22. 22. SPEAK LIKE A NATIVE• > mymatrix <- matrix(rep(seq(2,6,by=2), 3), ncol = 3) – • > mymatrix [,1] [,2] [,3] – [1,] 2 2 2 • [2,] 4 4 4 [3,] 6 6 6 – • > apply(mymatrix, 1, sum) [1] 6 12 18 – • > apply(mymatrix, 2, sum) [1] 12 12 12
  23. 23. LAPPLY• > lapply(mymatrix[,1],sum) [[1]] [1] 2 [[2]]• [1] 4 [[3]] [1] 6 – – > sapply(mymatrix[,1],sum) – [1] 2 4 6
  24. 24. LONG TO WIDELanguage Skill Users1 R High 102 R Med 103 R Low 104 SAS High 15 SAS Med 256 SAS Low 20Language Users.High Users.Med Users.Low1 R 10 10 104 SAS 1 25 20
  25. 25. RESHAPE GYMNASTICS > df <-• data.frame(c("R","R","R","SAS","SAS","SAS"), c("High","Med","Low","High","Med","Low"), c(10,5,10,1,25,20)); colnames(df) <- – c("Language","Skill","Users") > df Language Skill Users 1 R High 10 2 R Med 10 – 3 R Low 10 4 SAS High 1• 5 6 SAS SAS Med Low 25 20 > reshape(df, idvar="Language", timevar="Skill", direction="wide") > reshape(df2, direction="long") Language Users.High Users.Med Users.Low Language Skill Users.High R.High R High 10 1 R 10 10 10 SAS.High SAS High 1 4 SAS 1 25 20 R.Med R Med 10 SAS.Med SAS Med 25 R.Low R Low 10 SAS.Low SAS Low 20 > df3[order(df3$Language),]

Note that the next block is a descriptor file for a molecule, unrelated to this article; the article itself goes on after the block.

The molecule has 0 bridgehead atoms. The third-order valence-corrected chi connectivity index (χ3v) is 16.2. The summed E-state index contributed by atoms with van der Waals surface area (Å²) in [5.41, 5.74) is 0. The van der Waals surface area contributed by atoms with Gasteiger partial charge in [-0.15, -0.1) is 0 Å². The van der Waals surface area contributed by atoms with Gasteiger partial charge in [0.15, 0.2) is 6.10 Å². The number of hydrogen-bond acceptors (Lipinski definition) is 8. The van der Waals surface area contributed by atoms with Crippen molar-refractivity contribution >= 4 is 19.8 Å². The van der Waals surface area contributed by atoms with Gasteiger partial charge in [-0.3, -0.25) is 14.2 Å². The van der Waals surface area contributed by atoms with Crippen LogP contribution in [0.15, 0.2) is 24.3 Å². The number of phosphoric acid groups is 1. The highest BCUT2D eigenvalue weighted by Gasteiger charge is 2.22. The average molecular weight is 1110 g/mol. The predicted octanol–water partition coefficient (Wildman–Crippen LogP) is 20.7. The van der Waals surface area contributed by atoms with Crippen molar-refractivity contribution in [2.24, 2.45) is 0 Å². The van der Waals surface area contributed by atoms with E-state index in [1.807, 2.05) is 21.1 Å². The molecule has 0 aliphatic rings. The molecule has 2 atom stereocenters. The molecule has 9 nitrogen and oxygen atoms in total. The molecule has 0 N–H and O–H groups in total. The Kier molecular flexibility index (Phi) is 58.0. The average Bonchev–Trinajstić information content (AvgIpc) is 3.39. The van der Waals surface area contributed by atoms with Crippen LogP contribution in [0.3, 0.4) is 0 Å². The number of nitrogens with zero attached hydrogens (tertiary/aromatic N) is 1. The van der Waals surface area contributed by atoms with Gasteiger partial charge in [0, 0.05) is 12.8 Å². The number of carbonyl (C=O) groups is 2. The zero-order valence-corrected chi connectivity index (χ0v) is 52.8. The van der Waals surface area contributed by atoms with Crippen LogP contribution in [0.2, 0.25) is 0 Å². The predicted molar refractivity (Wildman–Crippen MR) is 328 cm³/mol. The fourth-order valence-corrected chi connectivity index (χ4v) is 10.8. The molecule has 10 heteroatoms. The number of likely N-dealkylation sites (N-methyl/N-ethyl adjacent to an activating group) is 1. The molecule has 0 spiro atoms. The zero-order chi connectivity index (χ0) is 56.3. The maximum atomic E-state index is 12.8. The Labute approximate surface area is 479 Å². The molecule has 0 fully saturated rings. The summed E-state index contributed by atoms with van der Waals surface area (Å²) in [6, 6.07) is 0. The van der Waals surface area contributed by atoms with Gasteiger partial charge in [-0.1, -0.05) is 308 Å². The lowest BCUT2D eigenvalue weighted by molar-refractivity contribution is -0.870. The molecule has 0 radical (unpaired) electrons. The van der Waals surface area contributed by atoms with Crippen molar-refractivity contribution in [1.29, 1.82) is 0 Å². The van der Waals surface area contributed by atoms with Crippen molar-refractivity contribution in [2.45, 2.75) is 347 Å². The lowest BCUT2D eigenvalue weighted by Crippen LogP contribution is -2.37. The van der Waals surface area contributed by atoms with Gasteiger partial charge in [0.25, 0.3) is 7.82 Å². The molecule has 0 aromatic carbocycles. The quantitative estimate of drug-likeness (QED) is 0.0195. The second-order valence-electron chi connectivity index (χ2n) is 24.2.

26. 26. NEW VARIABLES IN-PLACE > head(mtcars)[1]• Mazda RX4 mpg 21.0 Mazda RX4 Wag 21.0 Datsun 710 22.8 – Hornet 4 Drive 21.4 Hornet Sportabout 18.7 Valiant 18.1 – > head(with(mtcars, mpg*10)) # NEW VECTOR• [1] 210 210 228 214 187 181 – > head(transform(mtcars, electricdreams=mpg*10))[c(1,12)] mpg electricdreams – Mazda RX4 21.0 210 Mazda RX4 Wag 21.0 210 – Datsun 710 22.8 228 Hornet 4 Drive 21.4 214 Hornet Sportabout 18.7 187 Valiant 18.1 181
  27. 27. MASH UP> head(unemp) region rank Aug. 2012 Sept. 201 change DEV state_code State Abbreviation1 alabama 14 8.5 8.3 -0.2 0.4 01 AL2 alaska 14 7.7 7.5 -0.2 -0.4 02 AK3 arizona 27 8.3 8.2 -0.1 0.3 04 AZ4 arkansas 14 7.3 7.1 -0.2 -0.8 05 AR5 california 2 10.6 10.2 -0.4 2.3 06 CA6 colorado 14 8.2 8.0 -0.2 0.1 08 CO
  28. 28. THANKS••